4. Rubber Chicken Girl

    Usually, I spend about 15 bucks at Ross. I’ve spent like $35 on used Danskos on ebay. The most I’ve spent was close to $100 NZ for a pair of handmade “The Last Footwear Company” Mary Janes. Hey, they were handmade AND Kiwi AND mary janes all at once. The last pair I bought was like 12 bucks at Walmart–cute chocolate brown espadrilles.

  5. Rubber Chicken Girl

    Most typically, I actually spend 6 bucks at a thrift store. But that ends up being wasted more often than not cuz I find out when I get them on why they were there in the first place. %OPPPPPPPPPP

  6. Wow, Shellie, you have more thrift store luck and Ross luck than I do. I think it helps that you do NOT have size 10 feet. Ross’ big shoe selection is spotty, at best… unless I want a pair of patent orange stilettos or the like.

  7. We used to go to Buster Brown too, although we were also poor. My father insisted on getting us good shoes as he had been raised believing cheap, poor quality shoes had forced his brother to have to wear braces on his legs as a child. Don’t know if it’s true but I only had two or three pairs a year myself.

    When our oldest was young we went to Stride Rite to buy his shoes. They were great. They always outlasted him. Then he got older (and got more brothers) and we thought, oh, we’ll just buy at Target. Last year we finally got tired of his shoes falling apart and have been shopping at Penney’s. They are OK, but they still don’t last like Stride Rite so we might go back there for the next shoes. (Also, Stride Rite people are better at fitting the shoes…that might make a difference in how they wear.) We will store them, if they outlast the previous wearer, for the next one.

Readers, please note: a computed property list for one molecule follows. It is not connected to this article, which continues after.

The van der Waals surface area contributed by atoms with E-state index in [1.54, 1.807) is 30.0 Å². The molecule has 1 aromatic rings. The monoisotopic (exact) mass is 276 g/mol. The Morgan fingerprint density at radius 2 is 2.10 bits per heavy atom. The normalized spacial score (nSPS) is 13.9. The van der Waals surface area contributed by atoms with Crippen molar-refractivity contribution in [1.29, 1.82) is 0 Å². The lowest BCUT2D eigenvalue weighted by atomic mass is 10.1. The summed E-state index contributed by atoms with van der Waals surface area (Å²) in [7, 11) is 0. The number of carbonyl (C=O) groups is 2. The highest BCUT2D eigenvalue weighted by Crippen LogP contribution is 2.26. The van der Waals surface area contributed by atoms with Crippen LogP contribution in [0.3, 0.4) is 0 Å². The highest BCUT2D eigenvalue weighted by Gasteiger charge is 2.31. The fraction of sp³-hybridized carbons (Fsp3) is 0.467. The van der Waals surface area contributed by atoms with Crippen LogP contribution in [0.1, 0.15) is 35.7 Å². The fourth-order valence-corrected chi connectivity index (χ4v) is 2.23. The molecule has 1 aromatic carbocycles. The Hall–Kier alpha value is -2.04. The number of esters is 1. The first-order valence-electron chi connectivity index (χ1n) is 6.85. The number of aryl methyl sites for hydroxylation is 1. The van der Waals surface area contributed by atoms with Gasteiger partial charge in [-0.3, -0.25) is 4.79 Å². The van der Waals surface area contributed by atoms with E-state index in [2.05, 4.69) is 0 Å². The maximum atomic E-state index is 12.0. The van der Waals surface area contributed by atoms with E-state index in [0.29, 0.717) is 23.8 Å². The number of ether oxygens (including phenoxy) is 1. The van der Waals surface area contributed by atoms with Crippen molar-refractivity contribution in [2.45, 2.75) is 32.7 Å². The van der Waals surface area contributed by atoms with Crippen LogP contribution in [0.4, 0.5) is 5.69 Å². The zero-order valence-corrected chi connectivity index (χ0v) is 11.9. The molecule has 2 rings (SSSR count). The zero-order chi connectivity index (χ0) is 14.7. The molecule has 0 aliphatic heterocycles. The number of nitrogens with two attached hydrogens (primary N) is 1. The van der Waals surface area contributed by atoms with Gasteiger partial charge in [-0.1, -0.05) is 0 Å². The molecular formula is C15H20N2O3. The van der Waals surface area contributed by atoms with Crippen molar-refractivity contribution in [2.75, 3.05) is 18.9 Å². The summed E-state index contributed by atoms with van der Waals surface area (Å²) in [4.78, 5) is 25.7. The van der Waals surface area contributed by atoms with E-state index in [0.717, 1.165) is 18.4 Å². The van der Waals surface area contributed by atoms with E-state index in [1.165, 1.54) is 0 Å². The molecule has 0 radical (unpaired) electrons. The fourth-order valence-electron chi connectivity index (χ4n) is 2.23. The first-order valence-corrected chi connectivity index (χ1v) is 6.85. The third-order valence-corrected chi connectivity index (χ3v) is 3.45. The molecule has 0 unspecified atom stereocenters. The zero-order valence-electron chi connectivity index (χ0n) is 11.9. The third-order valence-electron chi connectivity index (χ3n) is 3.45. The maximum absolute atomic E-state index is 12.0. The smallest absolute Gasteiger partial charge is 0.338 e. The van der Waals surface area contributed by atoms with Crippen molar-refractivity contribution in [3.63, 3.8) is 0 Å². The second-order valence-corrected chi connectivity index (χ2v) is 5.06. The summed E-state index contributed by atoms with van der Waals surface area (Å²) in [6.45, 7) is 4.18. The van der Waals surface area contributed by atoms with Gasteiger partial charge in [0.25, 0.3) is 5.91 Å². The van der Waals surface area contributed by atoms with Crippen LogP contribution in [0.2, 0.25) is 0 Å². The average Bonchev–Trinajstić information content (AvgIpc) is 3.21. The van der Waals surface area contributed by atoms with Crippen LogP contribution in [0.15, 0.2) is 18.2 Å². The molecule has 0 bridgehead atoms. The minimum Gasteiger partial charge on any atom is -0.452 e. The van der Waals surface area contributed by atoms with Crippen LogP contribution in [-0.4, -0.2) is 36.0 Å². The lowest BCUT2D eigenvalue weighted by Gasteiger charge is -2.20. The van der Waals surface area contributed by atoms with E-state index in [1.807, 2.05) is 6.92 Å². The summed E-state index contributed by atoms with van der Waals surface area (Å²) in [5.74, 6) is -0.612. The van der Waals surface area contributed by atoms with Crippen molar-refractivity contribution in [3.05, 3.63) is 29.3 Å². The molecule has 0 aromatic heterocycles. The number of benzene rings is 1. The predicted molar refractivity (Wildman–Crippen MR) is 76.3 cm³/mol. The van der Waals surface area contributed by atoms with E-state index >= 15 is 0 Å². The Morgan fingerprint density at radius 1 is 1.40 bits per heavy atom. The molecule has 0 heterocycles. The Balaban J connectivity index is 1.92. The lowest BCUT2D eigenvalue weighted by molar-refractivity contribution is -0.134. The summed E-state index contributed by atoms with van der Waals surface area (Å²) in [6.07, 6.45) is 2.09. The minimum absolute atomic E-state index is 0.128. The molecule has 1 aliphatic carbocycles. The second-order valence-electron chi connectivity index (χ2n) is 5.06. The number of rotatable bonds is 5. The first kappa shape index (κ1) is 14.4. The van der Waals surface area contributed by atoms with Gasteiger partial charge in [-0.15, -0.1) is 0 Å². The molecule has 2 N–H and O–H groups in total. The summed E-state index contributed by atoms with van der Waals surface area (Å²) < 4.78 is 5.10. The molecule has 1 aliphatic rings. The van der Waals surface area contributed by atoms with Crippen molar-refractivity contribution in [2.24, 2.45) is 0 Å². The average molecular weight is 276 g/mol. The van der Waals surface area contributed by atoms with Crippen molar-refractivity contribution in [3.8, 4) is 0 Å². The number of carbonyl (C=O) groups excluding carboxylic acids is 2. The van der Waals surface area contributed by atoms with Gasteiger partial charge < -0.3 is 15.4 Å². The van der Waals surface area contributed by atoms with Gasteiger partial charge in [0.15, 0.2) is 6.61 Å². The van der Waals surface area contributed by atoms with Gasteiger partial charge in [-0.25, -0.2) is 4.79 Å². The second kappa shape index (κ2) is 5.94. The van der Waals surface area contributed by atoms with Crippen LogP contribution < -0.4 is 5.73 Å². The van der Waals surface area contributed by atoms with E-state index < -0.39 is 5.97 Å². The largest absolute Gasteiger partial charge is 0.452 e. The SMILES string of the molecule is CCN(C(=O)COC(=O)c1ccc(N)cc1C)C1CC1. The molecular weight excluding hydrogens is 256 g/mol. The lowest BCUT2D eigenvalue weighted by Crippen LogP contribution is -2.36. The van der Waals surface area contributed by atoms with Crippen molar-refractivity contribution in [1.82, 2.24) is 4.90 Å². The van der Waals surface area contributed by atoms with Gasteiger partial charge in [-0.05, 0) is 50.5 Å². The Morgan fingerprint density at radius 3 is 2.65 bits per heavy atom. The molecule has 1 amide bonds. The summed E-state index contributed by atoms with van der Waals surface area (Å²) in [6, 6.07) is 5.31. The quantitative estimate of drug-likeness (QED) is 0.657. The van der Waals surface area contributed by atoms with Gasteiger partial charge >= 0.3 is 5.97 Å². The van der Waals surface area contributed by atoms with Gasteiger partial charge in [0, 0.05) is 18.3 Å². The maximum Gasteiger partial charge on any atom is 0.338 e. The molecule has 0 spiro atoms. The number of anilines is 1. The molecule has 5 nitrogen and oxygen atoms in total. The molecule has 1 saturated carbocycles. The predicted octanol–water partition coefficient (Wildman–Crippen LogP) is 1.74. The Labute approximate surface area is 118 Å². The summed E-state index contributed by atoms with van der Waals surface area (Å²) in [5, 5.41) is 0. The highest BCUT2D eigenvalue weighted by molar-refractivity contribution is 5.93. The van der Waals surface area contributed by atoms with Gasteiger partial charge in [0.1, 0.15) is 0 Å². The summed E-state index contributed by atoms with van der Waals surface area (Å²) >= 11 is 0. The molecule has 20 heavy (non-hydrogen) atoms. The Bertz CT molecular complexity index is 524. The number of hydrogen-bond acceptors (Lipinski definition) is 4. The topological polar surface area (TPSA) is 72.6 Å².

8. My Grandpa taught me how to clean shoes an dmy dad continued the training. My brother was the best after JROTC as he did the whole military spit shine kind of clean.

    I will primarily always go for less expensive clothes rather than shoes being that our feet are our feet. Clothes can always be dressed up if need be. As for the kids, I do check the thrift store quite frequently for shoes and I go to several different stores. Also, Marshall’s or TJ MAXX when they need something else as good shoes can be found at a lower price.

    I love shoes and my dd has that shoe gene and I am embarassed to show you how many shoes she has and she isn’t even 5 yet.

  1. Pingback: Shoe obsession. It starts young. « Only Sometimes Clever